The added value of therapist communication on the effect of physical therapy treatment in older adults : a meta-analysis

Jorna-Lakke, S. (Speaker)

Activity: Talk or presentationOral presentation

Description

An oral presentation at the World Conference of Physical Therapy in Geneve.

Background
Lower physical activity levels in older adults are associated with increased co-morbidities and disability.1 Physical therapists have a critical role in facilitating increases in physical activity. During physical therapy, consciously delivered communication may impact the effectiveness of treatment. Physical therapists do not have an overview of the strength of evidence of communication techniques during treatment.
Purpose
This study investigates the additional value of therapist’s communication during physical therapy on older adults’ physical activity levels.
Methods
Systematic review and meta-analysis. Clinical trials were identified in PubMed, CINAHL, Embase, PsycINFO, PEDro, Cochrane, up to July 2016. Older adults were at least 60 years old. The intervention group had to comprise exercise plus one or more consciously delivered communication technique. The control group had to comprise exercise corresponding the intervention group. Two reviewers independently assigned the communication techniques used into one of the 16 communication techniques described in the Behavior Change Taxonomy (BCT)2 by reading the aim of the study and extracting the BCT that was the primary focus of the intervention. Two reviewers independently performed quality assessments with the PEDro-scale. Studies were considered to have a low risk of bias when at least six out of ten PEDro-items were scored as being positive. Agreement between reviewers on the main BCT-category per study and the PEDro-scores of included studies were assessed using Krippendorff’s alpha (Kα). Effect sizes were pooled using Cochrane’s Review-Manager. Strength of the evidence was analysed using GRADE’s criteria.
Results
From 10,482 eligible studies, twelve studies were identified. The main BCTs used were Social support (n = 6), Goals and planning (n = 3), and Generalisation of the target behavior (n = 3) that is defined as communication with the goal to help the patient generalise an exercise from one situation to another (at home). Four studies had a high and eight studies a low risk of bias (range PEDro-scores: 3-8). Agreement between reviewers on BCT-categories and PEDro-items was good ( BCT Kα = 0.87; PEDro Kα = 0.82). Overall, communication techniques revealed an immediate effect (ES:0.19), rated as moderate strength of evidence, and long-term effect (ES:0.24), rated as high-quality evidence, on self-reported physical activity measures but not on performance-based measures. Divided in the main BCT-categories, Generalization of target behavior had a positive effect on self-reported behavior (ES:0.34), rated as low-quality strength of evidence. Social Support and Goals and planning revealed no effect.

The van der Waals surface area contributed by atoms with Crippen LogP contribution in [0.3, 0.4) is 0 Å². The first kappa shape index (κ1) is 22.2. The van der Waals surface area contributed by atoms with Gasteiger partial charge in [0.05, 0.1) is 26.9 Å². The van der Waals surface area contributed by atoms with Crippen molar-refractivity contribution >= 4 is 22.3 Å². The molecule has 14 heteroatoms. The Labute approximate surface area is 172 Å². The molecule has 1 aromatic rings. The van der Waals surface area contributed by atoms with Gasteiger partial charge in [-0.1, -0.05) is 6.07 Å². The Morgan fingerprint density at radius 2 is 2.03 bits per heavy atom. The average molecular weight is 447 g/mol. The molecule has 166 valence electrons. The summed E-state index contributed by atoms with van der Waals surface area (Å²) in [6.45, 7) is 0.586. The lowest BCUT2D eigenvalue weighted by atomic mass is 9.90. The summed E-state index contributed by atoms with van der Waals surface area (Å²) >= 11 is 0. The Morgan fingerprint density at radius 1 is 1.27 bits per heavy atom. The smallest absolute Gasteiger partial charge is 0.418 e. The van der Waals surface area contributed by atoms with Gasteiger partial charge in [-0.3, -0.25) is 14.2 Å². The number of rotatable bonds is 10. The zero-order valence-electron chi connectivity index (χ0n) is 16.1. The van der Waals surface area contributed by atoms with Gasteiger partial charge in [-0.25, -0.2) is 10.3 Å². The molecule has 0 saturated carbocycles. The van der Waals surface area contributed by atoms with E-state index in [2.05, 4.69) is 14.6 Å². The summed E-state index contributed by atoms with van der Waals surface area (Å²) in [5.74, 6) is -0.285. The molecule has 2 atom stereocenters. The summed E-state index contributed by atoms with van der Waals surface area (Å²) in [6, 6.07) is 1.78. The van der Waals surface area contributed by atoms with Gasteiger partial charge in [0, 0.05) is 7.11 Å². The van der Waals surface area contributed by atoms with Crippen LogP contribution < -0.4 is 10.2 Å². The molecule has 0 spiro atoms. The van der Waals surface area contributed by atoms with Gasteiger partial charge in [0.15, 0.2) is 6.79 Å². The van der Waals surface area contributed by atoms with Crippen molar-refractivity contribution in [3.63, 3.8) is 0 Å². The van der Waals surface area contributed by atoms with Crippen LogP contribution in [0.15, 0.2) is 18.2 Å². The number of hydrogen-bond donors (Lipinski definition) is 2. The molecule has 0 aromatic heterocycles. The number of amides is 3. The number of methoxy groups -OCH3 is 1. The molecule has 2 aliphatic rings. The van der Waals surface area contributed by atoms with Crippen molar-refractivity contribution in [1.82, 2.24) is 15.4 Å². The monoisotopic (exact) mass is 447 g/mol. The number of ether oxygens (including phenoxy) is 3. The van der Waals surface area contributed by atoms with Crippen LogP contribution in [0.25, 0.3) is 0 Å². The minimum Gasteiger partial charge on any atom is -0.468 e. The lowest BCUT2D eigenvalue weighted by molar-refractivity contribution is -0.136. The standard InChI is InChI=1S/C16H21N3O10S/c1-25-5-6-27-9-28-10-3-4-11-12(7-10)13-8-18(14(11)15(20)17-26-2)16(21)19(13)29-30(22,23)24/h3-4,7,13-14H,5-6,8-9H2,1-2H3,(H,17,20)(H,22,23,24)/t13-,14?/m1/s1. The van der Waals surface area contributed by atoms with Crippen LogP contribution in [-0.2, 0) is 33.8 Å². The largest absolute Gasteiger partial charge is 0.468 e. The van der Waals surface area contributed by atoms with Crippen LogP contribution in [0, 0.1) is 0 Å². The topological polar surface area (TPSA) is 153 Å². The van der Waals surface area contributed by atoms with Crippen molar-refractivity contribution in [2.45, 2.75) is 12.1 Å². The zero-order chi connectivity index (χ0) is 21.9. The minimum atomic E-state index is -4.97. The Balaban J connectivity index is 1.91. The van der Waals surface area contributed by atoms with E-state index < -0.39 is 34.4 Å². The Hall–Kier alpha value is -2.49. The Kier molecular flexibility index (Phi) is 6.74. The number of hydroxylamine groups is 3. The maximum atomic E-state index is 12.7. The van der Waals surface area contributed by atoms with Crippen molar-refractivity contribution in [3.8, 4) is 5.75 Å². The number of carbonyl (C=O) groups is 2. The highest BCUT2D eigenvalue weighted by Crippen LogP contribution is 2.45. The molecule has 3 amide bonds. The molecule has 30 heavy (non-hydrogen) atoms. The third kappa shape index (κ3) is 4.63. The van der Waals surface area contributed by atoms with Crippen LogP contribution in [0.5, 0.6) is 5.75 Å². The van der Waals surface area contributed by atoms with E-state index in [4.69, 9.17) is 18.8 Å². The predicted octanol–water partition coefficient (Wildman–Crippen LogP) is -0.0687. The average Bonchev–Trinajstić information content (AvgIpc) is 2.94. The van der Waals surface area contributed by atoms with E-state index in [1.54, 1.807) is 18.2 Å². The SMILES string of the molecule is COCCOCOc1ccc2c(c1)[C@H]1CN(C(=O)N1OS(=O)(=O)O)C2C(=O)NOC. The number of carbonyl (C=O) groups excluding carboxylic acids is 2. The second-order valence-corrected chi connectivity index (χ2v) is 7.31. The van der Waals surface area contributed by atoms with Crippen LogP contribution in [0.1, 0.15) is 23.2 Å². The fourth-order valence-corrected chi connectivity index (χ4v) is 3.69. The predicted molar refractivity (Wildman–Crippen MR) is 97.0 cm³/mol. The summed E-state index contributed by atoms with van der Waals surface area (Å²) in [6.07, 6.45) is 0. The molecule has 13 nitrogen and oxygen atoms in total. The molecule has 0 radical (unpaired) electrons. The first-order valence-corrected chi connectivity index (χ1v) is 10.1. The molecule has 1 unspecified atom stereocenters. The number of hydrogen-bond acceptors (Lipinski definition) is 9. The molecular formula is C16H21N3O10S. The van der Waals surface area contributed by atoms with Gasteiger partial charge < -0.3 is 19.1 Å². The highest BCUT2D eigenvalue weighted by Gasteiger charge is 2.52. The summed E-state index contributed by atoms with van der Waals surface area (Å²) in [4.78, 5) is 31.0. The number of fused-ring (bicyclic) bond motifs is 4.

Conclusion(s)
Adding a consciously delivered communication technique to physical therapy treatment is effective on self-reported but not on performance-based physical activity measures. Future studies might unravel specific effects of more BCTs in physical therapy.
Implications
In physical therapy, it is recommended to add communication to exercise when the treatment aims to increase older adults perceived physical activity level, not necessarily when the treatment goal is aimed to objectively performance of physical activity. Policy makers in various areas (e.g. government, healthcare systems, education) might pay attention to the small additional effects, increase awareness to physical therapists and facilitate funding to further investigate the optimization of effective communication skills.
Period13 May 2019
Event typeConference
LocationGeneva, Switzerland
Degree of RecognitionInternational

Keywords

  • physical therapy